Rupee breaches 41-level; rally may not last as futures quote premium

Rupee breaches 41-level; rally may not last as futures quote premium
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First Published: Thu, Apr 26 2007. 12 22 AM IST

Bulging muscle: A file photo of a currency trader discussing exchange rates with a caller. The rupee has risen about 15% since hitting a three-year low of 47.04 last July
Bulging muscle: A file photo of a currency trader discussing exchange rates with a caller. The rupee has risen about 15% since hitting a three-year low of 47.04 last July
Updated: Thu, Apr 26 2007. 12 22 AM IST
Mumbai: The Indian rupee continued its rally on 25 April, hitting a nine-year high after the Reserve Bank of India (RBI) opened the gate for capital outflows through a series of measures in its annual monetary policy on 24 April. And the central bank made it quite clear it would not intervene in the foreign exchange market to rein in the rise in local currency.
However, foreign exchange dealers said the rupee appreciation might not continue for long. This is because forward dollars (as in the value of the dollar at a future date) are still quoting at a premium. The futures market reflects the view on the future movement of a currency. This essentially means if the market feels that the rupee will continue to strengthen against the dollar, the value of forward dollar will be lower than it spot value. In other words, forward dollars should be sold at a discount to its spot value. This had happened on earlier occasions. However, now forward dollars are selling at a premium. For instance, one needs to pay 7% extra to book three-month forward and over 6% for six-month forward. “This means the market feels that the rupee will not continue to gain against the greenback, it will depreciate,” said the chief dealer of a private bank who did not wish to be named.
Bulging muscle: A file photo of a currency trader discussing exchange rates with a caller. The rupee has risen about 15% since hitting a three-year low of 47.04 last July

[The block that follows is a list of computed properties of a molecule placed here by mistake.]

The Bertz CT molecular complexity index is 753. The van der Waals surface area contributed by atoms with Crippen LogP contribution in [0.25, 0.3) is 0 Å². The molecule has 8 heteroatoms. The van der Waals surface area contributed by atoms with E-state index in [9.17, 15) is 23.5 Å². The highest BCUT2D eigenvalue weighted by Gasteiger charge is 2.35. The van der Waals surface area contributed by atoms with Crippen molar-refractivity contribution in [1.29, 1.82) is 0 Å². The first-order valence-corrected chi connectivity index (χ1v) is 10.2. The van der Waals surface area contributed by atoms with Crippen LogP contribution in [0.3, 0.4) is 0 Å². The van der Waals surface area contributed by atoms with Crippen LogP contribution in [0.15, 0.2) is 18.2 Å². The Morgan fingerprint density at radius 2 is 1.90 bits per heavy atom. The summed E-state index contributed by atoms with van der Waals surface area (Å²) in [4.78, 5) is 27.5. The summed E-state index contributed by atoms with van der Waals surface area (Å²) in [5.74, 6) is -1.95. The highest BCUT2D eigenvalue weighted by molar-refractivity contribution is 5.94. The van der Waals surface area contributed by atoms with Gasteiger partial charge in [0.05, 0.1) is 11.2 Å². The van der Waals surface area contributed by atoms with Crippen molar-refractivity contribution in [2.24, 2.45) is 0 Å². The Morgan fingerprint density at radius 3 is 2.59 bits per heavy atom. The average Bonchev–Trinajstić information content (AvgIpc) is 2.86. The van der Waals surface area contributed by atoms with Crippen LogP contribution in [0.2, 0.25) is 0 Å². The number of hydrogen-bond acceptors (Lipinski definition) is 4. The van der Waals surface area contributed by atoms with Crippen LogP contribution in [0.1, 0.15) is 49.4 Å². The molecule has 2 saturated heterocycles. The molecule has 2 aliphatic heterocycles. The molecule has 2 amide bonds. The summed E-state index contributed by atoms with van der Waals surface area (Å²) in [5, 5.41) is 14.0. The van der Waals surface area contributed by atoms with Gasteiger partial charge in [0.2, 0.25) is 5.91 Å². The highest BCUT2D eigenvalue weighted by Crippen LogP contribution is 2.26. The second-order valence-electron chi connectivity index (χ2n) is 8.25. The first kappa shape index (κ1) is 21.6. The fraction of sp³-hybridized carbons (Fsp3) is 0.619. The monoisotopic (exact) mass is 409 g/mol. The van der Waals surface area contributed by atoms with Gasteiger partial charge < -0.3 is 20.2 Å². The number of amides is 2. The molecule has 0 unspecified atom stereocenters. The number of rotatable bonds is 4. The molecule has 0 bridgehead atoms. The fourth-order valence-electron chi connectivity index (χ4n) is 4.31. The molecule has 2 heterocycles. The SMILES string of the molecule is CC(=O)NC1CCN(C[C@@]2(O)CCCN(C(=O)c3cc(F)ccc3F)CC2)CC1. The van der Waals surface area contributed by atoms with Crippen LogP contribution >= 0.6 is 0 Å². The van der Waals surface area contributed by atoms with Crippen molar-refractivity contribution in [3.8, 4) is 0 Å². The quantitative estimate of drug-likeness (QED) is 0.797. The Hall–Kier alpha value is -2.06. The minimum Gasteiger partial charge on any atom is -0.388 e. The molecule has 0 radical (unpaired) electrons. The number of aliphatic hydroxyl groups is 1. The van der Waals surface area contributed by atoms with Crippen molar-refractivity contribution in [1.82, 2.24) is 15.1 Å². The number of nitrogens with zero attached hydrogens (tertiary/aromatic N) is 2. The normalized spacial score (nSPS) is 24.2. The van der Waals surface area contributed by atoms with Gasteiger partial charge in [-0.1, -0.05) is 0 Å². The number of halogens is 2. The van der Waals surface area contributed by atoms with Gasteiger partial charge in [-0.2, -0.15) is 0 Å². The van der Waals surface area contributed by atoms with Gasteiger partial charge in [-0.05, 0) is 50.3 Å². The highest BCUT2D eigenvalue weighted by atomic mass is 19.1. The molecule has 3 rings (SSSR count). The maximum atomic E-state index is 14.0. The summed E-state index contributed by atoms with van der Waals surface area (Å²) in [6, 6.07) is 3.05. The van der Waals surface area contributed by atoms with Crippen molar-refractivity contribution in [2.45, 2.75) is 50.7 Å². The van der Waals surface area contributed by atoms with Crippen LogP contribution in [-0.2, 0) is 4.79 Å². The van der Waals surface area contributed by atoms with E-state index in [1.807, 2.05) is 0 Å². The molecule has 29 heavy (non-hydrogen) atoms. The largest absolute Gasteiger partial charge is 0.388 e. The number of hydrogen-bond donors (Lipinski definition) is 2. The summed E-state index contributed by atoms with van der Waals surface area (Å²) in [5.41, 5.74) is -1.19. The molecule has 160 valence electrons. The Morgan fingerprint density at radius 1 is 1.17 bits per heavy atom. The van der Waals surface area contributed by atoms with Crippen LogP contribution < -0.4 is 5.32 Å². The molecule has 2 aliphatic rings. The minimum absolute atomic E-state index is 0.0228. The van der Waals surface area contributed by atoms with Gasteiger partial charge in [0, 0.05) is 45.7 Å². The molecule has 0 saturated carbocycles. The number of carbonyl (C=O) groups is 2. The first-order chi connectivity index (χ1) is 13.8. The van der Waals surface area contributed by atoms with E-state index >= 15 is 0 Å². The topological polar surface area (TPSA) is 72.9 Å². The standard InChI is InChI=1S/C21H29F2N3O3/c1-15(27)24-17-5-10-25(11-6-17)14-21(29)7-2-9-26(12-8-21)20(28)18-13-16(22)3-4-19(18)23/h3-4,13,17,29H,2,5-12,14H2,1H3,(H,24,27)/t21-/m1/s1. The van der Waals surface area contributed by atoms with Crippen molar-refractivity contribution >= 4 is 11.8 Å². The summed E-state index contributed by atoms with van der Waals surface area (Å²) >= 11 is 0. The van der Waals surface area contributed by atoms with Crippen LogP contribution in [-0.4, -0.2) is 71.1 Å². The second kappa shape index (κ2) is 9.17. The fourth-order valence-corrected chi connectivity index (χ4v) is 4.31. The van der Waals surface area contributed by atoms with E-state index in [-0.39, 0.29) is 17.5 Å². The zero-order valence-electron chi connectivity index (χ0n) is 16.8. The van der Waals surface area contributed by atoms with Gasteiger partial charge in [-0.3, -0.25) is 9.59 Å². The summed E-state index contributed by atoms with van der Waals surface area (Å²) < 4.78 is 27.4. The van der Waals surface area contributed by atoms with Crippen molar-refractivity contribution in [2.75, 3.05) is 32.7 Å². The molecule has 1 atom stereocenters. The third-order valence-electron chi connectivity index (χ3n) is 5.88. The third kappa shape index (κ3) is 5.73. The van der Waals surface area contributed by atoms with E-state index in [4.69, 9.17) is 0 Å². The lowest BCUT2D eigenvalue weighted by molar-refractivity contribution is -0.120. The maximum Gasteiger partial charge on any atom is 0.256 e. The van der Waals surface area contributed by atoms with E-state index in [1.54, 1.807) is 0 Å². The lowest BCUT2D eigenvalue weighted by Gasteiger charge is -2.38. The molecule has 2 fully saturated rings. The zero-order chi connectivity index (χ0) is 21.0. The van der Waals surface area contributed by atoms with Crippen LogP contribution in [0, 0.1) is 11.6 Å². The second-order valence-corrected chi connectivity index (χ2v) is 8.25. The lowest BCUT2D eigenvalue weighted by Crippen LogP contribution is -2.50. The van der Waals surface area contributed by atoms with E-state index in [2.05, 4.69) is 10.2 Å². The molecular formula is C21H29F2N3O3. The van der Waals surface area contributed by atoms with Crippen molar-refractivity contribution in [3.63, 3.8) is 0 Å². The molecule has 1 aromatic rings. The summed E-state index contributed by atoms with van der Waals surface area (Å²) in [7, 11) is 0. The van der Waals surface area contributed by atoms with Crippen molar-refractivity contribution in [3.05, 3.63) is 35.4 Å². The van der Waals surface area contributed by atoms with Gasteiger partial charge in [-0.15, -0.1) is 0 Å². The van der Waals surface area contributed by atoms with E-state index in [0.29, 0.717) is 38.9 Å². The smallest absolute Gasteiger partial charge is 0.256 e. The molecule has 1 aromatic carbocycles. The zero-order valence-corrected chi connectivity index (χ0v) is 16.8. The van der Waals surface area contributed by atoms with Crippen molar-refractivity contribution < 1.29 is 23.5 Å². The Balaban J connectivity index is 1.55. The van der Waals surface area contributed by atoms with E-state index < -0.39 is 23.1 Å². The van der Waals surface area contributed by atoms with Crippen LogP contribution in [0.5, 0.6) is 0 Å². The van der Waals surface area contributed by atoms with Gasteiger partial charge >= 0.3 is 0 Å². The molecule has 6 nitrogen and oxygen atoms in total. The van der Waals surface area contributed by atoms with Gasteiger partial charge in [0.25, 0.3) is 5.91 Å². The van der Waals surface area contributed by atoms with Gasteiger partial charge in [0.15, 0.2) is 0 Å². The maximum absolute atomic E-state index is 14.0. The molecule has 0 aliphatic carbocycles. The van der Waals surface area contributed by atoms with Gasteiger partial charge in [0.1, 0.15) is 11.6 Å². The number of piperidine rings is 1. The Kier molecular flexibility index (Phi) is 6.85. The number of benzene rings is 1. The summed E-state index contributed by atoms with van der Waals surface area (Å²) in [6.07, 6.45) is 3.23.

The local unit pierced the 41-level and closed at 40.91 to a dollar for the first time in nine years, taking its gains so far this week to about 2% and 6% this month. On 24 April, RBI announced a series of measures encouraging corporations, mutual funds and resident individuals to spend more dollars.
Other Asian currencies too appreciated on 25 April. For instance, Malaysia’s ringgit briefly hit a nine-year high just beyond 3.42 per dollar before suspected dollar-buying by the central bank capped the rally and the Singapore dollar rose as far as 1.5107 per US dollar, amid optimism about the local economy. The Philippine peso, under pressure earlier after the surprise resignation of national treasurer Omar Cruz, bounced back to test six-year highs as investors switched their attention to the positive economic outlook.
With the rupee breaching the 41-level, the local currency’s value is now 13% higher than its actual purchasing power, or the inflation adjusted value of the currency. Technically this is called the real effective exchange rate (Reer). The Reer is arrived at after comparing the rupee with a basket of six currencies that are India’s largest trade partners including yen, euro and yuan. “The fact that the rupee has breached 41 to a dollar, the first time since May 1998, is an indication that investors continue to bet on capital inflows and that the central bank would not intervene for now to check its gains,” said a foreign exchange dealer. The rupee is the best-performing Asian currency against the dollar so far in 2007 and has risen about 15% since hitting a three-year low of 47.04 last July. Since January it has gained 8.2%.
Till February this year, Indian public-sector banks were seen buying dollars from the market on behalf of RBI, but since March the rupee has been gaining against the dollar with the central bank staying away from the market. RBI bought $19.7 billion between November 2006 and February 2007 from the foreign exchange market.
Reuters contributed to this story.
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First Published: Thu, Apr 26 2007. 12 22 AM IST
More Topics: Money Matters | Currency |